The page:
The expectations of the university regarding sexual misconduct can be summarized as follows: In order for individuals to engage in sexual activity of any type with each other, there must be clear, knowing, and voluntary consent prior to and during sexual activity. Consent is sexual permission. Consent can be given by word or action, but non-verbal consent is not as clear as talking about what you want sexually and what you don’t. Consent to some form of sexual activity cannot be automatically taken as consent to any other form of sexual activity. Silence without actions demonstrating permission cannot be assumed to show consent.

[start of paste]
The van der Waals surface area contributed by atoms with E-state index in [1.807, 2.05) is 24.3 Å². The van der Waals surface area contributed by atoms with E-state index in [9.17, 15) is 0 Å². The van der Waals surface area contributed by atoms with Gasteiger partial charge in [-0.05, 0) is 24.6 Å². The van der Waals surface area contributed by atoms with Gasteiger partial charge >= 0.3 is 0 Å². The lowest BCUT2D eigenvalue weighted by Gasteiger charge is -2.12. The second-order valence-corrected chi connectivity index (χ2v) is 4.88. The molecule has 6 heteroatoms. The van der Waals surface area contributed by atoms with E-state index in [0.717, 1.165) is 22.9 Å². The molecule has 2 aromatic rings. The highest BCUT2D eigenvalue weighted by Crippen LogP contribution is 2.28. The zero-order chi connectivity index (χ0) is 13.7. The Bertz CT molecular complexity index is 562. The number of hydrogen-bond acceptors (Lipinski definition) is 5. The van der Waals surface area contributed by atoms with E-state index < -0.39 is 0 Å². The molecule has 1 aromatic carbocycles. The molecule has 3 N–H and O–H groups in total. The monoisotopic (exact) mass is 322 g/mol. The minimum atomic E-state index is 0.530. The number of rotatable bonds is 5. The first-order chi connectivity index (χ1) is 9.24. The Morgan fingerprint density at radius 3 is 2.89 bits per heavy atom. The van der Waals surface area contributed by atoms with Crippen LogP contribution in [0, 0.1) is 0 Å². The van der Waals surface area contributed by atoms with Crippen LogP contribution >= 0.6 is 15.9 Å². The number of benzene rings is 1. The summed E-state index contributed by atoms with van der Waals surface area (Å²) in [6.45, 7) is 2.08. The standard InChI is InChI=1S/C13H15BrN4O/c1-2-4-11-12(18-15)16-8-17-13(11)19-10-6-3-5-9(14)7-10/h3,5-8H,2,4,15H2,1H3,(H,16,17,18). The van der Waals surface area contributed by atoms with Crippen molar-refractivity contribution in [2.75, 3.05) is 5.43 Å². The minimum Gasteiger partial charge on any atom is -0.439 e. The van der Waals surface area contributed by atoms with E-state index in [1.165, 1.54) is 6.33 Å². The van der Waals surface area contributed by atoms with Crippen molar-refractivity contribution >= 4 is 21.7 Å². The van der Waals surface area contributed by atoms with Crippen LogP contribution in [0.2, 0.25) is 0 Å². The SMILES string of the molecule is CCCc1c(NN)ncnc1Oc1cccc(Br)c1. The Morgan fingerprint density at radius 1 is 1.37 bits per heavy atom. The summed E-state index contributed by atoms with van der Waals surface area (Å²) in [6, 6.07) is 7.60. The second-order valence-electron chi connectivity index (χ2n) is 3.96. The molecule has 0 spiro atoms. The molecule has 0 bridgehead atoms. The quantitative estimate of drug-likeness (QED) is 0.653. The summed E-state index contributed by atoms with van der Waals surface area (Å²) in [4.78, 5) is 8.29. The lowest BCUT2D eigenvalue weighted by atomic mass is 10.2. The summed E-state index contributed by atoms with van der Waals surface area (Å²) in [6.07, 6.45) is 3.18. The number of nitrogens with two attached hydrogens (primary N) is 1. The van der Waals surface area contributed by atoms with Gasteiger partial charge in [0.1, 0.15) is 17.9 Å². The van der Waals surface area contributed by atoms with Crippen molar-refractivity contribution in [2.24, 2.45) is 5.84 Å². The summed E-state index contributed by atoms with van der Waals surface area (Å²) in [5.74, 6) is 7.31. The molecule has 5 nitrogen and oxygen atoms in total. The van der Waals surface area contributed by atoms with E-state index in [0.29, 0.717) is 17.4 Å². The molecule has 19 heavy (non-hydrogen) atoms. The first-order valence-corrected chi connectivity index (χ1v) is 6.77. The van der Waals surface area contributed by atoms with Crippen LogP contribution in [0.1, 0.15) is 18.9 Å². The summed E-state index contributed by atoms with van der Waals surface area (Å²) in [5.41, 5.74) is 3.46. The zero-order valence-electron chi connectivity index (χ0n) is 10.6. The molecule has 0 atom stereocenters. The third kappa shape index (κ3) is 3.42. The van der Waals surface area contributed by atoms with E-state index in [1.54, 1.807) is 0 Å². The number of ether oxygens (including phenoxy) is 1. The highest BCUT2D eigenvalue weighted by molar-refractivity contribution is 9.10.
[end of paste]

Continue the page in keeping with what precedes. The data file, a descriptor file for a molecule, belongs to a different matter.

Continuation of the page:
Additionally, there is a difference between seduction and coercion. Coercing someone into sexual activity violates this policy in the same way as physically forcing them to have sex. Coercion happens when someone is pressured unreasonably for sex.
Because alcohol or drug use can place the capacity to consent in question, sober sex is less likely to raise such questions. When alcohol or other drugs are being used, a person will be considered unable to give valid consent if they cannot fully understand the details of a sexual interaction (who, what, when, where, why, or how) because they lack the capacity to reasonably understand the situation. Individuals who consent to sex must be able to understand what they are doing. Under this policy, “No” always means “No,” and “Yes” may not always mean “Yes.” Anything but a clear, knowing, and voluntary consent to any sexual activity is equivalent to a “No.”back to index